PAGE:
Rafferty added: "Still being involved, still being able to help on the commercial side of things really allowed me to maintain my focus.

"It's not been easy, it's been a learning curve, because I had to learn from scratch around how football as a business is run.

"But it's been a fantastic opportunity. And it's nice cheering them on knowing I can help in different ways now."

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EQUALITY AT LEWES FC

Alongside the new role at Chelsea, Lewes FC also approached Rafferty for the Non-Executive Director role at the club in 2019.

This surprised her and she said she was "taken a-back" by their approach, but pratically "bit their hand off" for the opportunity.

What attracted her to the role was the clubs' pioneering role in champion women's equality and diversity in the football.

She said: "I was so priviliged when they asked me, I was quite taken a-back.

"I bit their hand off at the opportunity at actually.

"The reason why they approached me is because they wanted to have more diversity on their board.

"They wanted the voice of an ex-player and I was keen to help them out."

Rafferty was playing the game when women weren't getting paid at all, so being at a team where the pay for both genders is equal has given her a sense of pride.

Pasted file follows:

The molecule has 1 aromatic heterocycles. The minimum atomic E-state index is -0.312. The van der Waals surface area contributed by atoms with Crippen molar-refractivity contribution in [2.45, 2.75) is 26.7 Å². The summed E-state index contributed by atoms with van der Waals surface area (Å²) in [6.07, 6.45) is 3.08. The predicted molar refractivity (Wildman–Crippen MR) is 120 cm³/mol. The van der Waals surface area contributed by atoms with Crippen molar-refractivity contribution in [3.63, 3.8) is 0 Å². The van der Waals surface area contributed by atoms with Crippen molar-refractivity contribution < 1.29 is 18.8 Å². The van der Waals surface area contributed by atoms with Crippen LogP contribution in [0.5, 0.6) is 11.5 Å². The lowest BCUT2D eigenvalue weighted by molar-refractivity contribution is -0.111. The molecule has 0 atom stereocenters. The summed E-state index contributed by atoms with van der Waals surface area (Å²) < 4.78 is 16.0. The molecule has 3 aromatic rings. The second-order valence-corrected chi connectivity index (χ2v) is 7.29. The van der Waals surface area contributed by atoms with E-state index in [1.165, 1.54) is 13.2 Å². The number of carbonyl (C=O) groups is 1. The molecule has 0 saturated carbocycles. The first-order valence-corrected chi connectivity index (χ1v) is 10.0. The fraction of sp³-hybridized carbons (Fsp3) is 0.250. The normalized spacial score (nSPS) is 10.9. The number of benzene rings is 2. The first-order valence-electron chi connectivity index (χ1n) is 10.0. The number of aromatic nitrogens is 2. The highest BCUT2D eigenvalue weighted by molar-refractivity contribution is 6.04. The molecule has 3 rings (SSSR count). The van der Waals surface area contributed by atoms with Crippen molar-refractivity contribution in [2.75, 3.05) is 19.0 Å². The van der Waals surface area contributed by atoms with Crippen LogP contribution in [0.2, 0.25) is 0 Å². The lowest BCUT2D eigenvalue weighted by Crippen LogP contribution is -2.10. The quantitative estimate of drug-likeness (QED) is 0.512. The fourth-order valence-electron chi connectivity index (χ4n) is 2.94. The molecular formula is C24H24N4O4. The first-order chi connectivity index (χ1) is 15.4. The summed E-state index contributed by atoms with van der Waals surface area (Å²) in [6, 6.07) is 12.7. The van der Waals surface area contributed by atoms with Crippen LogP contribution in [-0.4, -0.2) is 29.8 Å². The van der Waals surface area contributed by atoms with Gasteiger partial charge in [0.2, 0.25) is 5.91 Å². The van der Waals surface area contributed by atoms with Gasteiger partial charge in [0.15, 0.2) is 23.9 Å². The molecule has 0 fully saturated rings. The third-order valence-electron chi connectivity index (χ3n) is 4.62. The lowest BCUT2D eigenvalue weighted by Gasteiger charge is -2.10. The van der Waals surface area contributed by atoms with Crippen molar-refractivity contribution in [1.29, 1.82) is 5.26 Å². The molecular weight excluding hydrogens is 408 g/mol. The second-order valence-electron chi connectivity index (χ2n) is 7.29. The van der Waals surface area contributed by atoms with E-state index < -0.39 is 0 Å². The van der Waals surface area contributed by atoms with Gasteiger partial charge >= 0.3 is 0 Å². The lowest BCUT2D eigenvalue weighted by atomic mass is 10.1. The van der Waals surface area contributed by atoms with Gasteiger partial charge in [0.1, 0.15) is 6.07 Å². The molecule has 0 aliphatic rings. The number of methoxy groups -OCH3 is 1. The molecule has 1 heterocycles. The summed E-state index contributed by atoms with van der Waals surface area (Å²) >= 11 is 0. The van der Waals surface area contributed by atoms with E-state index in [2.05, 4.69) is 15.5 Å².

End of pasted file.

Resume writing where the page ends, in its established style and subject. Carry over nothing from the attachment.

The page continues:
Although there's a long way to go, she thinks other clubs will follow suit in the future and she hopes to use her voice as an influence to do so.

She added: "At the start of my career I didn't get paid at all.

"And they're (Lewes FC) are the first ones fighting the cause and sticking their head out on the line to do so."

CHELSEA'S GROWTH

Chelsea have been on a meteoric rise in recent years and have asserted their dominance in the WSL.

Rafferty reckons that when she and her team-mates won the double in the 2014/15 season, it ushered in a new era at the club.

She said: "I think that was the start of a new era at Chelsea Women's Football Club.

"And it was also Emma Hayes first trophies with the club, and if you look at it now it's a lot fuller.

"And that for me was important, and really fantastic to be involved in that first ever trophy win."



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Despite the Blues domestic dominance, the Champions League has eluded them thus far.

In both 2018 and 2019, they reached the semi-finals, but Rafferty thinks that this season they can go one step further and lift the coveted prize.

She feels this is the best squad they've ever had physically and mentally, and with the help of the jittery form of their main rivals they can achieve the amazing feat.

Rafferty added: "Now is the best time ever, this is the best squad Chelsea have ever had.

"It's probably the best time to play the likes of Lyon and Wolfsburg based on the form Chelsea have been in, and also the momentum they've picked up.

"And there's a few little cracks forming in some of these top teams, I think.

"But that's just my opinion, I don't want to speak to soon incase anything happens!"